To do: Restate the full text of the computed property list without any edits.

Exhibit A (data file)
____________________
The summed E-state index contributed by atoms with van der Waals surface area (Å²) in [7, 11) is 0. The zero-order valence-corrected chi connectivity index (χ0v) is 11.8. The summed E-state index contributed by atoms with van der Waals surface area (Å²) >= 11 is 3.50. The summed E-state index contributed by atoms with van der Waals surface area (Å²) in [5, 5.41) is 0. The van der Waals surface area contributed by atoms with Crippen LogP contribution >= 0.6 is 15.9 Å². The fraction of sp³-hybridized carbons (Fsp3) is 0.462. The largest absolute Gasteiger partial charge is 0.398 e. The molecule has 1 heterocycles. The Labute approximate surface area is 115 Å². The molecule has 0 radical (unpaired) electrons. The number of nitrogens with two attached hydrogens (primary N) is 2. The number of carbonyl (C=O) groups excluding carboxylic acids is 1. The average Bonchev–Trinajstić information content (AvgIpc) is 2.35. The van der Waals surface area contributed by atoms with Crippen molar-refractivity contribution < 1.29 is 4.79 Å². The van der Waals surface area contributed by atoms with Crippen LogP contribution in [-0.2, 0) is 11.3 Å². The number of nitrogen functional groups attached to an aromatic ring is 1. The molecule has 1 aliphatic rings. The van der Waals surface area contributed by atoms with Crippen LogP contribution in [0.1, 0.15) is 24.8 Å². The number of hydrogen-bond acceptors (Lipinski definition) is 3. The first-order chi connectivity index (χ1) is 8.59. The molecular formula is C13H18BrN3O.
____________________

The summed E-state index contributed by atoms with van der Waals surface area (Å²) in [7, 11) is 0. The zero-order valence-corrected chi connectivity index (χ0v) is 11.8. The summed E-state index contributed by atoms with van der Waals surface area (Å²) >= 11 is 3.50. The summed E-state index contributed by atoms with van der Waals surface area (Å²) in [5, 5.41) is 0. The van der Waals surface area contributed by atoms with Crippen LogP contribution >= 0.6 is 15.9 Å². The fraction of sp³-hybridized carbons (Fsp3) is 0.462. The largest absolute Gasteiger partial charge is 0.398 e. The molecule has 1 heterocycles. The Labute approximate surface area is 115 Å². The molecule has 0 radical (unpaired) electrons. The number of nitrogens with two attached hydrogens (primary N) is 2. The number of carbonyl (C=O) groups excluding carboxylic acids is 1. The average Bonchev–Trinajstić information content (AvgIpc) is 2.35. The van der Waals surface area contributed by atoms with Crippen molar-refractivity contribution < 1.29 is 4.79 Å². The van der Waals surface area contributed by atoms with Crippen LogP contribution in [-0.2, 0) is 11.3 Å². The number of nitrogen functional groups attached to an aromatic ring is 1. The molecule has 1 aliphatic rings. The van der Waals surface area contributed by atoms with Crippen LogP contribution in [0.1, 0.15) is 24.8 Å². The number of hydrogen-bond acceptors (Lipinski definition) is 3. The first-order chi connectivity index (χ1) is 8.59. The molecular formula is C13H18BrN3O.